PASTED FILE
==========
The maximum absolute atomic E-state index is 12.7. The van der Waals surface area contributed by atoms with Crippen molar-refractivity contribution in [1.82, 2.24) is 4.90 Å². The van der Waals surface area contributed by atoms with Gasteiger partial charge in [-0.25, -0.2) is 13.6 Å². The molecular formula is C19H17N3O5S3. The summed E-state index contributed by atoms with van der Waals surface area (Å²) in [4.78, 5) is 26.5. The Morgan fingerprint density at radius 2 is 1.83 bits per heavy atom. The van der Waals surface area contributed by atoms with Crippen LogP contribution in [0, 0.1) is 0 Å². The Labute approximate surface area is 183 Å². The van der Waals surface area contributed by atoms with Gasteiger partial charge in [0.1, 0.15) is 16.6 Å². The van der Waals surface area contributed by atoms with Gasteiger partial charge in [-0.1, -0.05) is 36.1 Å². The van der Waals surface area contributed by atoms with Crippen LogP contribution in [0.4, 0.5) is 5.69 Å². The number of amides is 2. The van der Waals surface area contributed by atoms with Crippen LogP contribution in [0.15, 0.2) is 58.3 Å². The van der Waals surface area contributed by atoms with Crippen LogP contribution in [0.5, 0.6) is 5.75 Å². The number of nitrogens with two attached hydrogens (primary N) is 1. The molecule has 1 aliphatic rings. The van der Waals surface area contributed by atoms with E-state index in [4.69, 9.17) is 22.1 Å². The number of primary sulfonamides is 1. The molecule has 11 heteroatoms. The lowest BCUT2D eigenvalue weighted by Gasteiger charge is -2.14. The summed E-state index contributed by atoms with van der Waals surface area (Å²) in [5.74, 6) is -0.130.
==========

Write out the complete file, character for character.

The maximum absolute atomic E-state index is 12.7. The van der Waals surface area contributed by atoms with Crippen molar-refractivity contribution in [1.82, 2.24) is 4.90 Å². The van der Waals surface area contributed by atoms with Gasteiger partial charge in [-0.25, -0.2) is 13.6 Å². The molecular formula is C19H17N3O5S3. The summed E-state index contributed by atoms with van der Waals surface area (Å²) in [4.78, 5) is 26.5. The Morgan fingerprint density at radius 2 is 1.83 bits per heavy atom. The van der Waals surface area contributed by atoms with Crippen LogP contribution in [0, 0.1) is 0 Å². The Labute approximate surface area is 183 Å². The van der Waals surface area contributed by atoms with Gasteiger partial charge in [0.1, 0.15) is 16.6 Å². The van der Waals surface area contributed by atoms with Gasteiger partial charge in [-0.1, -0.05) is 36.1 Å². The van der Waals surface area contributed by atoms with Crippen LogP contribution in [0.4, 0.5) is 5.69 Å². The number of amides is 2. The van der Waals surface area contributed by atoms with Crippen LogP contribution in [0.15, 0.2) is 58.3 Å². The van der Waals surface area contributed by atoms with Crippen LogP contribution in [0.5, 0.6) is 5.75 Å². The number of nitrogens with two attached hydrogens (primary N) is 1. The molecule has 1 aliphatic rings. The van der Waals surface area contributed by atoms with E-state index in [4.69, 9.17) is 22.1 Å². The number of primary sulfonamides is 1. The molecule has 11 heteroatoms. The lowest BCUT2D eigenvalue weighted by Gasteiger charge is -2.14. The summed E-state index contributed by atoms with van der Waals surface area (Å²) in [5.74, 6) is -0.130.